Being a woman places Felix in another minority among her peers. As of last November there were only 14 women in charge of FTSE 350 companies, according to the HamptonAlexander Review.
More companies are adopting diversity targets to improve representation of women and people from minority groups in senior roles. Are targets, or even mandatory quotas, the way to improve equality? “No one wants to be a token. In the past, it probably was helpful and it still can be used as a guide but nobody wants to be a token, so this is the conflict.
“You shouldn’t be promoting people that aren’t able to do the job,” she says, but adds there are other considerations that companies must factor in.
“If there are 10 things that [women] need to have in order to do the job, they’ll want to be perfect in all 10.”
What is that number for a man? “It’s less,” Felix volunteers diplomatically. “You ask any headhunter – they’ll tell you. If you change the name on the résumé from Hannah to Hank, it’s quite interesting.”
Improving gender balance among company bosses will require “concerted effort” on all sides, she says. Women need to “hang in there” and society must recognise the value of diverse leadership of organisations.
IG’s own employee base is 69pc male, matching Felix’s description of which the changes were introduced. “There were a lot of bad practices out there and it was appropriate for the regulators to make some effort to ensure that some of those practices were stopped,” admits Felix, hinting that regulators could also have done more to clamp down on some of IG’s rivals. “What they decided to do was really impact the category or the product as opposed to going after the individual players that participate in the category.”
The firm insists it has strict tests to ensure clients are wealthy enough and have sufficient understanding to use its products. The majority still lose money but Felix says that, unlike its rivals, IG doesn’t have a financial interest in its clients losing money. “We don’t profit from their losses. We’re execution-only.”
Felix’s strategy is to make IG a global player and diversify its product range so clients will invest more of their portfolios through IG.
New products include IG Prime, a brokerage service for institutional investors, while focusing on technology could allow the firm to achieve scale. Asked to describe IG’s business in three words, she says it is a “technology-enabled financial services company”.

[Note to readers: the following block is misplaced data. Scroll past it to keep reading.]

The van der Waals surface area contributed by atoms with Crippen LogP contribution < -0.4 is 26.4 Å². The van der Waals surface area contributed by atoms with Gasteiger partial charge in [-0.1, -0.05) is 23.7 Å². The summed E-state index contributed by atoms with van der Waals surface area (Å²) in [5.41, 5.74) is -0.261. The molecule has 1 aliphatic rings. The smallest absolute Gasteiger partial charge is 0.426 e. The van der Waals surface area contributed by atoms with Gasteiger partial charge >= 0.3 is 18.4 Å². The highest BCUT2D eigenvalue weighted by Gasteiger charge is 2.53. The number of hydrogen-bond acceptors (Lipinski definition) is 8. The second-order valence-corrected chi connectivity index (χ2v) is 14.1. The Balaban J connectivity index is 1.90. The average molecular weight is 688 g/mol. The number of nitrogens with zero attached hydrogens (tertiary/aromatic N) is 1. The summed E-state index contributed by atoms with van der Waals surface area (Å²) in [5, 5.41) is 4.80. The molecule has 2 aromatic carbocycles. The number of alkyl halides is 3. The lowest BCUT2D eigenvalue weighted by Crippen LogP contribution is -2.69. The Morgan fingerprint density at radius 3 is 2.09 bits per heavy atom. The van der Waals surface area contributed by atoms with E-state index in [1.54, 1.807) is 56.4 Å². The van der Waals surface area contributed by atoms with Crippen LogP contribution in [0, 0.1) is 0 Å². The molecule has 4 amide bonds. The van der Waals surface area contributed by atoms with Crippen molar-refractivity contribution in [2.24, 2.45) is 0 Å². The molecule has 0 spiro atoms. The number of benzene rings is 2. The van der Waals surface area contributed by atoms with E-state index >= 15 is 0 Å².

The push to go global has meant tailoring its marketing for local audiences. Japanese customers want more detail from the investment app than those in the UK, for example.
As for the UK’s standing as a global financial hub, Felix believes it can retain that status post-Brexit provided there is political will to prioritise the sector. the firm’s typical client. “They’re 30 to 50 years old. They’re men. They are wealthy, they’re well educated. They’re astute in financial markets. They’re either in financial services or entrepreneurs or in technology.”
IG’s client base is growing but Felix is keen to break away from the spread betting industry’s image of catering to uninformed punters to focus on higher-end and professional clients.
Having served as a non-executive director at IG since 2015, she was brought in to steer the company through a regulatory crackdown in 2018 that upended the business model.
Alarmed at the big losses being run up by some customers, European and British regulators clamped down on spread betters, including through industry-wide restrictions on contracts for difference (CFDs), financial instruments that allow investors to bet on the price of a share, commodity or currency without owning the underlying asset.
Leveraged bets allow customers to take bigger positions, magnifying their gains or losses. IG’s pre-tax profits fell 31pc for the financial year in
June Felix has been in charge of IG Group since October 2018, and has guided the spread better through ‘tremors and shocks’